The limitation is 10 isolated processes per session. That means you can do just about anything except for run a multi-process browser (such as Chrome) in isolation with your usual extensions and tabs. If this is a deal-breaker for you, then the free version is not for you. You can still control child processes of the browser with the demo (if you run Chrome out of isolation), but running it in isolation will probably put you over the limit of the demo.
Many thanks for your prompt & precise reply. Unfortunately, it is a deal breaker because there are other free options. What a pity.
no there aren't. there is only 2 real standalone sandboxing apps; ReHIPS and Sandboxie, both have free limited versions, but only the paid ones are worthy..
Comodo's sandbox isn't even close to them, no granular control at all, no options.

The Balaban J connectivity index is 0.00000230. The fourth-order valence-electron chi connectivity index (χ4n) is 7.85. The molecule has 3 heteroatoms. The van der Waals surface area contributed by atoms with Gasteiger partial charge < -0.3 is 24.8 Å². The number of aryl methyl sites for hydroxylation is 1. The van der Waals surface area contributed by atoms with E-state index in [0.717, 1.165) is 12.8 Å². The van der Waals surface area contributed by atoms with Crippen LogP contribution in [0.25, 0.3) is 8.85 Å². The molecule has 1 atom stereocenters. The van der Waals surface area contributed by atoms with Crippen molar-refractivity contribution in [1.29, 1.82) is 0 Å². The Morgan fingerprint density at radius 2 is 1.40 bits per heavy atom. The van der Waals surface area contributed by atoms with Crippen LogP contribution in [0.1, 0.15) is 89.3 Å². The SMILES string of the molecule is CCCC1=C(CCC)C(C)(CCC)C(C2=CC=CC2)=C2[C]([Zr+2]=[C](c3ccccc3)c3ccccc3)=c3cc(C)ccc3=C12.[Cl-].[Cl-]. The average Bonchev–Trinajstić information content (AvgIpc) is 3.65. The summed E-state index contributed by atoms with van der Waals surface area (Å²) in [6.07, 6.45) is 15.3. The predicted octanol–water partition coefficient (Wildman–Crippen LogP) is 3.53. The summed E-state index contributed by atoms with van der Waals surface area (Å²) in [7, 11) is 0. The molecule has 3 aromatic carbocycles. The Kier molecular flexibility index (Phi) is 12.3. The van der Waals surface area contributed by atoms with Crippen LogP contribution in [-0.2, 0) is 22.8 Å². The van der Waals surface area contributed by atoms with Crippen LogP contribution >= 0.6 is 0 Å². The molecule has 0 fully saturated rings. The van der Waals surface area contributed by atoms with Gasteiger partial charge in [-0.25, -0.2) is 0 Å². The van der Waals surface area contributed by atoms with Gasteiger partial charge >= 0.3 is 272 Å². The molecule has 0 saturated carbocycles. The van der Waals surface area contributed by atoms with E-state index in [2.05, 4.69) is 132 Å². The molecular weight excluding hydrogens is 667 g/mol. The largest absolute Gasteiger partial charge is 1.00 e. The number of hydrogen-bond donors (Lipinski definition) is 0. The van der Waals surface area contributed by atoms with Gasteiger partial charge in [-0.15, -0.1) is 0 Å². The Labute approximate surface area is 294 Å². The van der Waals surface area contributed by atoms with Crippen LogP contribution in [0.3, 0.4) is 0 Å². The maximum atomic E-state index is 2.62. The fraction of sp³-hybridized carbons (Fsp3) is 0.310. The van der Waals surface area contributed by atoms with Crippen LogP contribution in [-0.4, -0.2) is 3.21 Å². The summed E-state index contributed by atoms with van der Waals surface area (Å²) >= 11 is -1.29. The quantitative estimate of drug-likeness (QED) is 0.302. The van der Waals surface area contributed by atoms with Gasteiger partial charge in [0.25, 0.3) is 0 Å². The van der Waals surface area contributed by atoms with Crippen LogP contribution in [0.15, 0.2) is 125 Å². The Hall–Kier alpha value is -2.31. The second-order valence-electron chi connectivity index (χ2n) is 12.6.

Oh Lord, Spare Me! The Proof of The Pudding would be to demonstrate a Comodo Sandbox Flaw that is not seen in the others (like when I pointed out a serious flaw in SBIE a few years back -subsequently fixed by them-that Comodo's Sandbox was impervious to). Also Comodo's sandbox is automatic whereas the SBIE is manual (and I really don't think that you feel the Home User is cognizant enough to know when to sandbox things and when not to...).
But as to your statement- Proof, my friend! Give me Proof!!!!